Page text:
A Bois d'Arc tree. Photo by Dave Shafer.
But I don’t have to guess. Even if I hadn’t invited her to meet me for a cup of coffee and talk about trees, I’d know that Woodard is a forester for the city of Dallas. It says so in blue script on her white cardigan, right below her name. What her sweater doesn’t say is that she is not just a forester for the city of Dallas. She is the forester.
“I’m the only one,” Woodard says, laughing, not long after I sit down.
She wasn’t the city’s first urban forester. That was Walter Passmore, who was hired in August 2006, after the Dallas Urban Forestry Advisory Committee lobbied for the position and the Texas Forest Service pitched in with a four-year, $100,000 grant. But Passmore left for Austin after a year, and, in September 2008, Woodard was hired as his replacement. She was hired with the intention that she would head up an entire forestry division. Almost seven years later, it’s still just her.
Woodard works for the Park Department, which, with its 381 parks, would be a big enough job on its own. But she also is available to the other city departments and every council district. She looks at master plans and works with developers to fulfill their obligations under Article X. She leads tree planting efforts and attends community events. If it has anything to do with trees in the city, Woodard is likely involved. And she knows what she is up against. The city is just hanging on, barely, to what it has, instead of getting ahead of the curve.
“It’s not a program,” Woodard says. “There’s not an inventory of trees. There’s been people here and there who say, ‘This is what we need.’ And I say, ‘No, you don’t do an inventory, because with an inventory you should have a management plan, right? What are you gonna do if you don’t have the resources to enact that management plan?’ They don’t understand the difference—because we’re just maintaining as best we can, we’re not managing—between those two words. You’d need a structured program.”
When Woodard came aboard, the city did have a structured program, or it almost did. Dallas had recently adopted a management plan for the Great Trinity Forest formulated by Stephen F. Austin University’s Department of Forestry Sciences. “Well, the economy tanked, like January,” she says. “Through that kind of stall-out and now rebuilding, it’s just—” She trails off. But she doesn’t have to finish her thought: there is no management plan.
Which is why, she explains, the process that built the Great Trinity Forest is slowly ruining it. Benign neglect brought a hardwood forest of red oaks, bur oaks, chinquapin oaks, and American elms, as seeds drifted down the creeks and river, and civilization, for the most part, stayed out of the way. But civilization has crept closer, and those trees are being choked out by what’s coming from upriver now: invasive species such as Chinese privet, nandinas, Chinese tallow. The latter turn a beautiful yellow and red in the fall, but they grow so fast that they shade everything else. Those young oaks and elms never get enough sunlight to stand a chance.
If the city had a forestry division, it could handle this—cutting back the invasive species, opening plots of green space so the forest can take care of itself, reseeding, fighting, living, dying, starting over again. Fort Worth could handle this. It has 21 people working for city forester Melinda Adams. They devote resources to it. They are managing, not just maintaining.
“My goal is to—gosh, you hate to say it—be like Fort Worth in that sense,” says Michael Hellmann, the assistant parks director who hired Woodard.
It could be worse. After a few years on the job, Woodard was able to get designated crews she could train and call on for each park district. It’s still a big job—there are more than 60 parks for each district—but it helps. She also has a volunteer group of citizen foresters that helps lead tree plantings (what she calls “woo-woos,” because they get all the attention as far as trees go) and pruning. Because of liability issues, volunteers can’t climb ladders, but “as long as both feet are on the ground, they can prune,” she says. They do a lot of work at Main Street Garden, using pole saws to take the weight off the end, just like Woodard showed them.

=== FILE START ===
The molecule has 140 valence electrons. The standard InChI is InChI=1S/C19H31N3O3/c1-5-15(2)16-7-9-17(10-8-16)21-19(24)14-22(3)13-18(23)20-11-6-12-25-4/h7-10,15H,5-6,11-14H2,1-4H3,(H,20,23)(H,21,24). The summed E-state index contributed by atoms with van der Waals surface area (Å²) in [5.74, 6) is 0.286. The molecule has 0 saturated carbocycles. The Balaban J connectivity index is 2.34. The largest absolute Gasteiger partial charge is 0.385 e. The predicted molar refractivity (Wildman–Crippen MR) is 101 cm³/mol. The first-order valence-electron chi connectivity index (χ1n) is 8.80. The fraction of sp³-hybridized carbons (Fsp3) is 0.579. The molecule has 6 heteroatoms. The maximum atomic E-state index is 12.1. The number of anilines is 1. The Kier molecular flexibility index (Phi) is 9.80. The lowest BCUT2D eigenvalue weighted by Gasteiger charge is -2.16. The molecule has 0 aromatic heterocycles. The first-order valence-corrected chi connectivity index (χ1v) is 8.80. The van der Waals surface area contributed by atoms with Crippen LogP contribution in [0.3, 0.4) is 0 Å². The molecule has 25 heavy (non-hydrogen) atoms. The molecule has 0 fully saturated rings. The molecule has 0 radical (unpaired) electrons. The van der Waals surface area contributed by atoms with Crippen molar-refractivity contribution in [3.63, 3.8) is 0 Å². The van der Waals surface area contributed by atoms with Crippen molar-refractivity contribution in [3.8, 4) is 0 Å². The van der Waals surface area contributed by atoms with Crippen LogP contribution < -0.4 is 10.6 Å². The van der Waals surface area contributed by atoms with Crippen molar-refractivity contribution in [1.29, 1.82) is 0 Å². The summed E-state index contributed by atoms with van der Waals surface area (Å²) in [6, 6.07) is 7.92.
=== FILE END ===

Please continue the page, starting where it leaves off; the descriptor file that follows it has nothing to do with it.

“Right now, I’m at 87 citizen foresters,” she says. “Now, not all of them are active. I never made it strict. My thought is, we have classes every fall. If they go through the classes and they never volunteer, I at least have one more person out there that knows this much more, that talks to their neighbors and family about proper pruning and proper planting. Right?”
She smiles. She does that a lot when she’s talking about trees, and her love for them is infectious. And maybe that’s where it starts changing. Dallas may not have a forestry division, or a management plan for the Great Trinity Forest, or a strong enough preservation ordinance. It may still lose trees that it shouldn’t. But maybe Woodard is the oak tree the city needs, seeding the city with knowledge and love one citizen forester at a time.
“I wish I could do more with them,” she says. “I wish I could do more, period. It’s only me.” She laughs. “I have no life as it is. I’m pretty much 24-7.”
To determine where Dallas’ tree canopy was the most at risk, Texas Trees Foundation—in collaboration with Azavea, a spatial analysis firm—studied where development was most likely to happen. They located vacant, privately held parcels of land, then compared those with various city-led initiatives (such as Mayor Rawlings’ Grow South plan), transportation corridors, TIF boundaries, and anything else that might impact standing trees. Once they identified the number of trees in danger, they were able to calculate how much it would cost each council district, in terms of lost benefits. (Note: because the study began before the districts were redrawn in 2013, the map reflects the old boundaries.)
Map illustrated by Peter and Maria Hoey.
District 1: $5.5 million
District 2: $9 million
District 3: $64.6 million
District 4: $17.1 million
District 5: $23.9 million
District 6: $18.1 million
District 7: $19.9 million
District 8: $72.1 million
District 9: $10.1 million
District 10: $10 million
District 11: $8.8 million
District 12: $6.8 million
District 13: $9.6 million
District 14: $5.6 million